Nicolas Jacobus Smit (30 May 1837 - 4 April 1896) was a Boer politician and general. During the First Boer War, Smit distinguished himself in the fighting against the British Empire and helped secure Boer independence. He later served as Vice President of the South African Republic (Transvaal).
Nicolas Smit was born in Graff-Reinet, a settlement in modern day South Africa, to parents of Dutch descent who could trace their lineage to the first white colonists to southern Africa. After his birth, the Smit family relocated to the Transvaal where, as a young man, he took part in several campaigns between the Boers and the native African tribes. Smit proved himself a master of mobile warfare, defeating armies fielded by African tribes several times greater than his own. During one engagement, Smit was severely wounded and lost the ability to see and hear from one side of his face.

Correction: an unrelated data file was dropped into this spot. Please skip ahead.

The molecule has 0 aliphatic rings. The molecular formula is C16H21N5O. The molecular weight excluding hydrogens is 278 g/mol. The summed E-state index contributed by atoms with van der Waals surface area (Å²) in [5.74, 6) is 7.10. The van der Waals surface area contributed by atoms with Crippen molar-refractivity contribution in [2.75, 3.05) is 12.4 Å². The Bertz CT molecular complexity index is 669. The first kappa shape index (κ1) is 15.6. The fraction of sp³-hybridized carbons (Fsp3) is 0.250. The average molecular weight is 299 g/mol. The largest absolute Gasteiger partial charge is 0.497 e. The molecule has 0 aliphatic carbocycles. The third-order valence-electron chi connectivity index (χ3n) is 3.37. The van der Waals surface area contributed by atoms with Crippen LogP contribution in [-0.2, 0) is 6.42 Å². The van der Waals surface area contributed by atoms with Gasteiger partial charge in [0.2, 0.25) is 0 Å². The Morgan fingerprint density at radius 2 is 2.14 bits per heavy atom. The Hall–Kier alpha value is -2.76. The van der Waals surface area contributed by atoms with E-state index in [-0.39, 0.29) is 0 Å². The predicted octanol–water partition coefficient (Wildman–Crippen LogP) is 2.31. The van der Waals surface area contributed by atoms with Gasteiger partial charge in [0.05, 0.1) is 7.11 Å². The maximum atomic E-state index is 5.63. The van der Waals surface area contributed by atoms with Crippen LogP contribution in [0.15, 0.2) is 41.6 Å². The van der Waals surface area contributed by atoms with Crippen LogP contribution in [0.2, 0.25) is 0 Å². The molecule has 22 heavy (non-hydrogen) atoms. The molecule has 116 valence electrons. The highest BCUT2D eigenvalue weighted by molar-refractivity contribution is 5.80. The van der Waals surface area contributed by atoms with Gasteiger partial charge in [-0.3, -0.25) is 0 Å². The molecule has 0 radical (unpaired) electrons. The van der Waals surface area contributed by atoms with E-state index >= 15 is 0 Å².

He then retired to his farm, where he raised cattle, but when the First Boer War broke out, Smit returned to active service, holding the rank of general. He led his forces to victory against the British, including the decisive Battle of Majuba Hill in which he demonstrated superior tactics. Wearing khaki uniforms that blended into the terrain, Smit and his men advanced uphill against an entrenched British force using the terrain for cover and routed the British. It was a lesson in tactics that the British would ignore both during the Second Boer War and the First World War.
After the First Boer War, Smit was elected Vice President of the Transvaal Republic. He died before the start of the Second Boer War.
Smit was widowed twice and married three times. His last wife, herself a widow, survived him.